In summary, be advised that once a parent with college age children remarries and seeks contribution to college education expenses, then the income and assets of her new spouse and her former husband’s new spouse are relevant in helping the court determine each parent’s contribution to the children’s college education expenses.
Contact the Law Offices of Michael P. Doman, Ltd. today!
Who outsmarts who?
Leave it to parties going through a divorce to come up with an underhanded scheme to attempt to gain leverage in a divorce battle. In a recent Illinois case between two spouses getting divorced, the husband, David, decided upon a scheme which he thought would give him an advantage over his wife when the judge was ready to divide up all of the marital assets. During the marriage David had been having an affair with his girlfriend, Cheri. After David’s wife, Helen, discovered the affair, she filed for divorce. David, who held title to a second home during the marriage, decided he would deed the second home to his girlfriend, Cheri, with the intention of moving in with Cheri near the end of his divorce from Helen. David, of course, thought that he and Cheri were “tight,” and after the divorce, Cheri would deed the property back to David or, at the very least, share in the proceeds of the sale of the property at a future date.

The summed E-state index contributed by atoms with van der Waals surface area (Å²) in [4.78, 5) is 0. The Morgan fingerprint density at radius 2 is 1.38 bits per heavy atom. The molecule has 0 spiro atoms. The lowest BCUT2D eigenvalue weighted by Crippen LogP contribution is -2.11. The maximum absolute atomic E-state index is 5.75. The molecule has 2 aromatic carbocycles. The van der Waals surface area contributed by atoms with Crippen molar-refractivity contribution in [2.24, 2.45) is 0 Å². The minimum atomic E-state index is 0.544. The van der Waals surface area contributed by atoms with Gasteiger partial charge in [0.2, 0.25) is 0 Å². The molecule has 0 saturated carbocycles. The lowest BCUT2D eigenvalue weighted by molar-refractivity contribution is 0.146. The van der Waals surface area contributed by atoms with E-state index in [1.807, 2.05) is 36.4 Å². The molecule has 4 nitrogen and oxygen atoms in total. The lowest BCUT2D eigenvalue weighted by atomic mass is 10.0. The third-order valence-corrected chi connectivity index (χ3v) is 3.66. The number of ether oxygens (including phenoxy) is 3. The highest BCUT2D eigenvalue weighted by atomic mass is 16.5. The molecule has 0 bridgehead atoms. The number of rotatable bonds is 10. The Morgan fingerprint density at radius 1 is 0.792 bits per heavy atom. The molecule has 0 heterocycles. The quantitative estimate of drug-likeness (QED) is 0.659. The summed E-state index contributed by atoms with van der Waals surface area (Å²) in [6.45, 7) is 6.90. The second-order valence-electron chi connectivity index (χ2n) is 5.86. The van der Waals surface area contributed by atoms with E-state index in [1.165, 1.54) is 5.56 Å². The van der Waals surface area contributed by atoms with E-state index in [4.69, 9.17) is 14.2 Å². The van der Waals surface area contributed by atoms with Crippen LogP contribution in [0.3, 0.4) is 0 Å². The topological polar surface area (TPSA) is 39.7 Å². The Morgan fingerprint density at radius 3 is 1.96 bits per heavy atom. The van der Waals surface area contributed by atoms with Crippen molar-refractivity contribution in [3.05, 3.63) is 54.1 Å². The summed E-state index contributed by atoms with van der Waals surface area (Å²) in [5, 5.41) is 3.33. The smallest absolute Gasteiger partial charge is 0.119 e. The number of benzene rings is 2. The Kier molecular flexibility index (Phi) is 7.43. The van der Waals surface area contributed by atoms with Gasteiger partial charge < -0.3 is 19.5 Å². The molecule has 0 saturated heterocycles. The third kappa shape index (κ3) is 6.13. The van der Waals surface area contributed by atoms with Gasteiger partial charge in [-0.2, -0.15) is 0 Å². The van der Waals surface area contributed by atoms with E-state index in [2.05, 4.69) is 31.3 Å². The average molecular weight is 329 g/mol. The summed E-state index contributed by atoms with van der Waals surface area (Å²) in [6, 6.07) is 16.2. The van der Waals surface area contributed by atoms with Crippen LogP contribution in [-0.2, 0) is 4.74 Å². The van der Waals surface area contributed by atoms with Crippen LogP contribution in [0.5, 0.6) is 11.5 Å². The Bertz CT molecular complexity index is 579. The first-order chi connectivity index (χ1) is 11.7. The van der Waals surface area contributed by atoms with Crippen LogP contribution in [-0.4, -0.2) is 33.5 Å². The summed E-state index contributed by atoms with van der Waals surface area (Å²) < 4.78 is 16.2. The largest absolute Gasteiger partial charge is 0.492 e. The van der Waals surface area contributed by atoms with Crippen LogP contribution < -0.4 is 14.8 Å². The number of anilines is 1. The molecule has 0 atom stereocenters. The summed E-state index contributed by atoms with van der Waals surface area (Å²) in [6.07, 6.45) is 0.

Unfortunately for David, after he transferred title of his second property to Cheri, Cheri broke off the relationship with David, changed the locks to the property deeded to her, and refused to allow David to move in with her. David subsequently filed a third-party complaint against Cheri seeking to reclaim the property previously deeded to Cheri so that he and his estranged spouse, Helen, could now share in the equity of the property, rather than allow Cheri to keep the property. A hearing took place during the divorce process in which David claimed that Cheri was merely holding the property for David’s benefit in a “Resulting Trust.” (A Resulting Trust typically arises where one person purchases property with his own funds and simultaneously transfers title of this property to a third-party. In this case, David had not transferred the property to Cheri simultaneously with his purchase of the property).